As I prepare to give birth to my first child — a little girl — in June, one of the things I’m most looking forward to is reading books together.
I love the experience of being read aloud to. I love listening to someone else’s voice shape the words in a story and convey the feelings of its characters, while I relax my mind and allow my imagination to open and unfold, receiving the story like a flower receives a pollinator.
When I taught elementary school in my twenties, I greatly enjoyed reading aloud to my students. I’d make a point to have my class gather together on the rug, get cozy, and listen to a good story every day.
After reading a few chapters we’d often engage in thoughtful, emotional, and intellectual conversations. My little ones listened very carefully! They’d talk about their interpretations of the themes, characters, and imagery.
Reading stories as a group helped my students become more self-aware and build compassion for each other. It exercised the muscle of imagination.
Sometimes, when I had a break, I’d take a moment to read a children’s book alone, myself.
I’d choose one and take it down off the bookshelf, and read quietly. I savored each sentence, each picture, like a delicious pastry or rich cup of coffee, turning the page slowly and letting the words and illustrations imprint on my mind.
The story of Miss Rumphius by Barbara Cooney inspires me to this day, on a regular basis. It’s one of my all-time favorite children’s books.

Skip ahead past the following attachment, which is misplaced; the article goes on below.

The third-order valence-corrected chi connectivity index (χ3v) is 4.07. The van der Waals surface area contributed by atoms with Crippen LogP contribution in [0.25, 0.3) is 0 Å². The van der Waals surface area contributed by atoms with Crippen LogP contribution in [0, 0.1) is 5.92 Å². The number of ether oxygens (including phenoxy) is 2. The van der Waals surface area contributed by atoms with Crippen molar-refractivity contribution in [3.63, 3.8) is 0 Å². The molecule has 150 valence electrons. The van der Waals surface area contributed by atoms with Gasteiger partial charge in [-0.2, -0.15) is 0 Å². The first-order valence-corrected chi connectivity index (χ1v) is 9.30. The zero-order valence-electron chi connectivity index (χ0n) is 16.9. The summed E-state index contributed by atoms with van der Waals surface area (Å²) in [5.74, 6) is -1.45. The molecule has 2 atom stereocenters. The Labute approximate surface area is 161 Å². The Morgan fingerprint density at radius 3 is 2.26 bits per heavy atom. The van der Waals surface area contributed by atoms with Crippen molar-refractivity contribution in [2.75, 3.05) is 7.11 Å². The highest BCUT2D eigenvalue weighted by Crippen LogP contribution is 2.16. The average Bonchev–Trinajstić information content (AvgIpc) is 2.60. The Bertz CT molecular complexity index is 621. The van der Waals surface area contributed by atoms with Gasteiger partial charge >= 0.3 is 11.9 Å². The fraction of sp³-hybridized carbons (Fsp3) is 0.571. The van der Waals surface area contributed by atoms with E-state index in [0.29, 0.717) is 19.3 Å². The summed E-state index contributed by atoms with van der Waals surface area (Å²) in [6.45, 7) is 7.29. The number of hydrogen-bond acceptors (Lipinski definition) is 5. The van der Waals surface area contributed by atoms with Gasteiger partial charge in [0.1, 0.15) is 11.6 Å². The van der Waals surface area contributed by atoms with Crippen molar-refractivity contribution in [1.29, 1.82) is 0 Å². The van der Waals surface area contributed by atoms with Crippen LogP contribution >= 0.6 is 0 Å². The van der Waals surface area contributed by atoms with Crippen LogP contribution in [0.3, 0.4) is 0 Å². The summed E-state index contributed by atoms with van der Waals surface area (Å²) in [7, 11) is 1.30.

Miss Rumphius makes the world a more beautiful place by scattering lupine seeds everywhere she goes.
As a result of her actions, countless lupine flowers bloom in colors of blue, purple, and pink all along the coast of Maine. She is also a world traveler and a role model to children, but her true legacy is found in the simple act of adding beauty to the world, which she does in an anonymous and humble way.
As a result of this story and because of my respect for the character Miss Rumphius, I’ve been inspired to do countless acts of kindness in my own community: from watering and mulching street trees during drought season, to donating plants to nursing homes, to picking up trash in public places.
Furthermore, my students were inspired to do similar things in their own neighborhoods after we read this story together.
There are so many ways to help make the world a happier, more beautiful place, and what this story teaches us is that acts of kindness do not have to be loud, hard to achieve, or acted out for the goal of winning an accolade.
You and I can make a difference today, this very hour, even — and it can start with something as small as planting a flower seed.
Or reading a book to a child.
“Miss Rumphius” received the American Book Award in the year of its publication.
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Originally published at medium.com